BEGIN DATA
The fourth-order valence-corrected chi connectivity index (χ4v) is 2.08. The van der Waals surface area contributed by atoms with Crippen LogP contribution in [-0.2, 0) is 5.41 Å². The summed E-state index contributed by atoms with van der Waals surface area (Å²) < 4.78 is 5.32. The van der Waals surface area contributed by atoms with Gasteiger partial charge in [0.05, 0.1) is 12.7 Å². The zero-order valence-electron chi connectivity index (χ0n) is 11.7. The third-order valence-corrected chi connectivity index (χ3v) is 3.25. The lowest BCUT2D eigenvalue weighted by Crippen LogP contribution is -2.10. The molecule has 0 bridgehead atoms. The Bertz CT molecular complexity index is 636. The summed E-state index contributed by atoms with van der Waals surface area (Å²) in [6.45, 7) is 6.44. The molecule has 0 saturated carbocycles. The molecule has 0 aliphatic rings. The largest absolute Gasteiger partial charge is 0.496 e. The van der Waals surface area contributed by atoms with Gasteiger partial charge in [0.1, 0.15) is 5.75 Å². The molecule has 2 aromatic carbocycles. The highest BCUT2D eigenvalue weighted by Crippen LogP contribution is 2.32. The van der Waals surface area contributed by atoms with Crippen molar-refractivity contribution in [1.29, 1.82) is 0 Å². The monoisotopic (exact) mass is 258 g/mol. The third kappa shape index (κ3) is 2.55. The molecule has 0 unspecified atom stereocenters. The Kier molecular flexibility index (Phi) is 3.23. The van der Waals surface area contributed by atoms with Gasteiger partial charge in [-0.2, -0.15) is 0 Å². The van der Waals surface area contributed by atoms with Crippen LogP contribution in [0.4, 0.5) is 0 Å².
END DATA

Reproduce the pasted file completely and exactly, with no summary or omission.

The fourth-order valence-corrected chi connectivity index (χ4v) is 2.08. The van der Waals surface area contributed by atoms with Crippen LogP contribution in [-0.2, 0) is 5.41 Å². The summed E-state index contributed by atoms with van der Waals surface area (Å²) < 4.78 is 5.32. The van der Waals surface area contributed by atoms with Gasteiger partial charge in [0.05, 0.1) is 12.7 Å². The zero-order valence-electron chi connectivity index (χ0n) is 11.7. The third-order valence-corrected chi connectivity index (χ3v) is 3.25. The lowest BCUT2D eigenvalue weighted by Crippen LogP contribution is -2.10. The molecule has 0 bridgehead atoms. The Bertz CT molecular complexity index is 636. The summed E-state index contributed by atoms with van der Waals surface area (Å²) in [6.45, 7) is 6.44. The molecule has 0 saturated carbocycles. The molecule has 0 aliphatic rings. The largest absolute Gasteiger partial charge is 0.496 e. The van der Waals surface area contributed by atoms with Gasteiger partial charge in [0.1, 0.15) is 5.75 Å². The molecule has 2 aromatic carbocycles. The highest BCUT2D eigenvalue weighted by Crippen LogP contribution is 2.32. The van der Waals surface area contributed by atoms with Crippen molar-refractivity contribution in [1.29, 1.82) is 0 Å². The monoisotopic (exact) mass is 258 g/mol. The third kappa shape index (κ3) is 2.55. The molecule has 0 unspecified atom stereocenters. The Kier molecular flexibility index (Phi) is 3.23. The van der Waals surface area contributed by atoms with Gasteiger partial charge in [-0.2, -0.15) is 0 Å². The van der Waals surface area contributed by atoms with Crippen LogP contribution in [0.4, 0.5) is 0 Å².